If the alliance (and the amount of the buyout) of Tiffany & Co by LVMH had marked the spirits in 2019, it is today with a 1.15 billion dollar operation that luxury mastodons present a global strategic partnership.


Indeed, last November 5, Alibaba and Richemont announced that they will each invest 300 million dollars in Farfetch Limited and 500 million dollars in a joint venture "Farfetch China" to increase their penetration of the Chinese market. This partnership, called "Luxury New Retail", is also intended to optimise the digitalisation of the luxury industry on a global scale.


By joining forces with Farfetch, a market-place that offers a selection of hand-picked luxury brands, this operation shows the willingness of digital to expand in the luxury industry. With a catalogue of more than 300 cutting-edge European brands, with strong and sometimes emerging identities, Farfetch knows exactly how to seduce the Chinese Millenials and Generation Zwho, it should be remembered, are the most expensive and sophisticated customers in any market. The perfect profile for brands. And if the luxury market in China is expected to account for half of the world's sales by 2025, and if it concerns hundreds of millions of young customers born with digital, who better than Alibaba, the Chinese e-commerce giant, to support this rapprochement in favour of digital retail?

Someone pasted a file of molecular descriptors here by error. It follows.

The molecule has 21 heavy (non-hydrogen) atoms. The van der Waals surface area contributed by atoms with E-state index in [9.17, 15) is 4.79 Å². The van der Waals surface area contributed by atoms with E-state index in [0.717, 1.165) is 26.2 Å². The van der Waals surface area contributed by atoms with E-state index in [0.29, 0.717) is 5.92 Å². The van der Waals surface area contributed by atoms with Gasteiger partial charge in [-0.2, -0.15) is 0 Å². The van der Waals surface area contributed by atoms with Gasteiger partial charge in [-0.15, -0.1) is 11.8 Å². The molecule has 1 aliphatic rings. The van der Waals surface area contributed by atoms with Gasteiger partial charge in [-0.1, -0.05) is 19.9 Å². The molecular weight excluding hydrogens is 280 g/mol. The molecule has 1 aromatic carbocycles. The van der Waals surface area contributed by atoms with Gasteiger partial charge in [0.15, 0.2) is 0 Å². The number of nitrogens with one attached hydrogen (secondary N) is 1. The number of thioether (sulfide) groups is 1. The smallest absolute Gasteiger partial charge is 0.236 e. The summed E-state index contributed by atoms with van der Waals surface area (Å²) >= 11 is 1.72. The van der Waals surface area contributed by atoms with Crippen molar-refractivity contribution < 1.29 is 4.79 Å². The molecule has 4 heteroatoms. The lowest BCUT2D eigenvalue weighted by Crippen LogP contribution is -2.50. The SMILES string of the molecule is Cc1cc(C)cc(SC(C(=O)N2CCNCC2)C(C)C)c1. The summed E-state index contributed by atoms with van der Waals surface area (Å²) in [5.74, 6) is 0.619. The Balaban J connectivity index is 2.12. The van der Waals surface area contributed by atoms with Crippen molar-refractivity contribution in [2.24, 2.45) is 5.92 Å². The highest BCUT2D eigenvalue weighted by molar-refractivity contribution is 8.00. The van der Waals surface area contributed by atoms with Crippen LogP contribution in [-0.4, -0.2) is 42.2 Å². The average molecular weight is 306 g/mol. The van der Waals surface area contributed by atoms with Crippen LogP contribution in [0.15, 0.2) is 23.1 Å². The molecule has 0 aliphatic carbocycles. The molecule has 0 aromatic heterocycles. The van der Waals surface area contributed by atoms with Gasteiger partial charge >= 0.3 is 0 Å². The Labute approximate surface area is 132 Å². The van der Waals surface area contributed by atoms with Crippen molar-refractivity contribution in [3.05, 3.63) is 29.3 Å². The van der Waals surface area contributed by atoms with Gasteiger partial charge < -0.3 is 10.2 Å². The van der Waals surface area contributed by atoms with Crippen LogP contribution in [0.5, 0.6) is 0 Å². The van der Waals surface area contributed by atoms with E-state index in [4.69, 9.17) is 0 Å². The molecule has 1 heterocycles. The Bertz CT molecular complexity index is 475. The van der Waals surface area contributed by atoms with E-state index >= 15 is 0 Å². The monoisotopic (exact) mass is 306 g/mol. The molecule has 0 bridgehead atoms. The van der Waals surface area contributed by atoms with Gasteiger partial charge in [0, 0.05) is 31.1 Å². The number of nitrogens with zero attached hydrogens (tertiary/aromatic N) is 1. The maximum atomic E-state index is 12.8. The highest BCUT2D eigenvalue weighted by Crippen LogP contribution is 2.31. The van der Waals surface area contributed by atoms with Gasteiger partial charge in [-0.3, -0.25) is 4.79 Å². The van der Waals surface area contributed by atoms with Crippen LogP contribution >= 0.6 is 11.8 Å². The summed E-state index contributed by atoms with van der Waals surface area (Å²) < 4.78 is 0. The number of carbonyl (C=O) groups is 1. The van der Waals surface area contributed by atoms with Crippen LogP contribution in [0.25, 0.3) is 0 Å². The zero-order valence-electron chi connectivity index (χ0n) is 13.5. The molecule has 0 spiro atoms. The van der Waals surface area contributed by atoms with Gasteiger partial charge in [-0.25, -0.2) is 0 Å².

The period of health crisis has definitely given a boost to the pooling of financial and technological investments and to profound changes. If the luxury industry is increasingly tending to invest in ethics, responsibility and sustainability (upcycling, make to order, slowing down the pace of collections...), it is clear that the same is true of the digital sector. The players are well aware that tomorrow's luxury belongs to the young, or even the very young, and that it is vital to occupy the digital field in a global way. Especially in a context where the lack of Chinese customers is cruelly affecting the major houses.


The agreement around Farfetch is a perfect illustration of how closer ties and common retail perspectives have become indispensable levers in an increasingly competitive sector. Tiffany and LVMH, but also Chanel, which has recently made several acquisitions to secure its supplies (purchase of the brand's production houses, or targeted actions).


As Thibaut de La Rivière, director of Sup de luxe, points out, "The time is ripe for strategic partnerships and more than ever the transition and digital expansion of luxury is necessary."